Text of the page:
When my baby was placed on my chest, I didn’t feel an overwhelming rush of love. I mean, every mom (or so it feels) talks about it, right? You’re supposed to feel some sort of head-to-toe tingling of love and joy and wonder. You’re supposed to feel instantly connected with your tiny little human, in some sort of inseparable emotional bond only felt between parent and child. But I didn’t.
I felt instinctively protective over my daughter; I changed diapers, attempted to feed her (more on early breastfeeding another time), rocked her and shushed her until my cheeks were sore. But mostly, I was stressed, overwhelmed and scared. I didn’t recognize her. I mean, it was my first time ever meeting her, but she looked (and felt) like a stranger to me. Those precious first moments were shrouded by guilt and confusion. What was I doing wrong?
Breastfeeding only heightened my anxiety. Although natural, it didn’t come naturally to us—she couldn’t latch or suck properly. I cried many tears those first two weeks, and they weren’t shed out of joy. I was in survival mode. She screamed inconsolably for hours every night. I internalized it as an inability to comfort her, pushing us further apart emotionally. I didn’t know then that she had colic and reflux, I just thought I was a bad mom.
Between the brief periods of sleep or silence, I would pep talk myself. Okay, just make it through this next wake period. Hold her. Feed her. Change her. It’s not that hard. But it was hard, and without my mom and husband there for the first two weeks, I probably would have imploded, although I tried my best to put on a front for them both. I can’t tell you what my relationship with my daughter looked like on the outside, but my mom frequently told me how proud she was and that I was a great mom. It was encouraging at the time, but I didn’t believe it. In my mind, a truly great mom would have already bonded with her baby.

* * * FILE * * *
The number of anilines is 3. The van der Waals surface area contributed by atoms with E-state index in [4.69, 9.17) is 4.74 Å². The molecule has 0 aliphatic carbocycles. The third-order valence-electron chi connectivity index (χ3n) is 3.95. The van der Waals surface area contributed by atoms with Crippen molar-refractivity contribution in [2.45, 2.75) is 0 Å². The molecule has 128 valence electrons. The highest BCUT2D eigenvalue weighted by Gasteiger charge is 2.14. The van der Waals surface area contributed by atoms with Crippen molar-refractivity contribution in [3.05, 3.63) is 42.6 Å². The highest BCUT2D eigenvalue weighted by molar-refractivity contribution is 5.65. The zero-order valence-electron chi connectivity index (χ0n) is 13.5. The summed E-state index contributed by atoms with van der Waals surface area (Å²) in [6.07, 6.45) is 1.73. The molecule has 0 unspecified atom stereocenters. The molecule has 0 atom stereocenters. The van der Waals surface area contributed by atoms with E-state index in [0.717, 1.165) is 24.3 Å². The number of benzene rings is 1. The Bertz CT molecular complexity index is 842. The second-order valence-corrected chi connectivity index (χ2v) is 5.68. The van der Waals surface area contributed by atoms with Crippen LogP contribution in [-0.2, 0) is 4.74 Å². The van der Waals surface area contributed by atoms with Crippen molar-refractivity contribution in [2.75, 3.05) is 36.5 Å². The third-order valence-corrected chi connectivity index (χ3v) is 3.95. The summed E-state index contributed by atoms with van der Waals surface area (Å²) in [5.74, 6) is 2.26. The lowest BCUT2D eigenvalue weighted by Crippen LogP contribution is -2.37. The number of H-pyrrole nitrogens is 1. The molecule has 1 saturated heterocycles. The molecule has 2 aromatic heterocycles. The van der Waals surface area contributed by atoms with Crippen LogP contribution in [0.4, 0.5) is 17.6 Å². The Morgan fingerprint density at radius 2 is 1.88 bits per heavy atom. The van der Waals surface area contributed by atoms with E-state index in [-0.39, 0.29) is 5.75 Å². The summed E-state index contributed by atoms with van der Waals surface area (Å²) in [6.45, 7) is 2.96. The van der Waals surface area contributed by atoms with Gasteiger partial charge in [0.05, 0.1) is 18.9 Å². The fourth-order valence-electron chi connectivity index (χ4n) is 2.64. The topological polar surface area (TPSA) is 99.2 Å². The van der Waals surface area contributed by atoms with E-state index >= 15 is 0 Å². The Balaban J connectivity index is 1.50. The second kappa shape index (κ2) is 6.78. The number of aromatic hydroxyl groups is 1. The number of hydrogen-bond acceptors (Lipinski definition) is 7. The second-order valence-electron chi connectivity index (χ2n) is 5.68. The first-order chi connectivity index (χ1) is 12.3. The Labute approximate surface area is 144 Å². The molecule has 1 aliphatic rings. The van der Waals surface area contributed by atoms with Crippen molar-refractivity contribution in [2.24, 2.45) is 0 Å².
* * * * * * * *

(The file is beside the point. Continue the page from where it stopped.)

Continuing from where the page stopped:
I did all the “right” things: skin to skin, nursing, talking, singing, rocking, babywearing, you name it. I wanted so badly to feel that connection.
Then, one day, it happened. She was around four weeks old. We made brief eye contact. I felt it. You are mine and I am yours. It wasn’t an extraordinary moment; there were no fireworks, no tingles, no tears. But sometimes ordinary little moments are what stick with you, and that split-second of her big blue eyes gazing in my direction has been unquestionably etched in my memory and my heart.
There are many seasons of motherhood, and this newborn season has been tough for us. I often think these perceived abnormal emotions divide us as mothers. We’re afraid to talk about the trenches of motherhood. American mommy culture often feels like a competition rather than a community. Unsolicited advice and strongly held opinions of what’s “right” and what’s “wrong” can make new moms feel isolated and unsure, especially in those vulnerable first weeks of physical and emotional healing. This is particularly true regarding mom-baby bonding, despite research showing as many as 20% of parents don’t feel an immediate bond with their child. Delayed bonding can be influenced by traumatic birth experiences, prior pregnancy/child loss or postpartum anxiety and depression, but some new moms simply need time to adjust and get to know their babies.
So here’s to you, mama. You’re probably reading this at 2 a.m. in the throes of early momhood, thinking there’s something wrong with you. I’m going to tell you what I wish someone had told me: there’s not. This is normal. Your moment will come. Maybe not today, maybe not tomorrow, but that ordinary moment is headed your way. | xo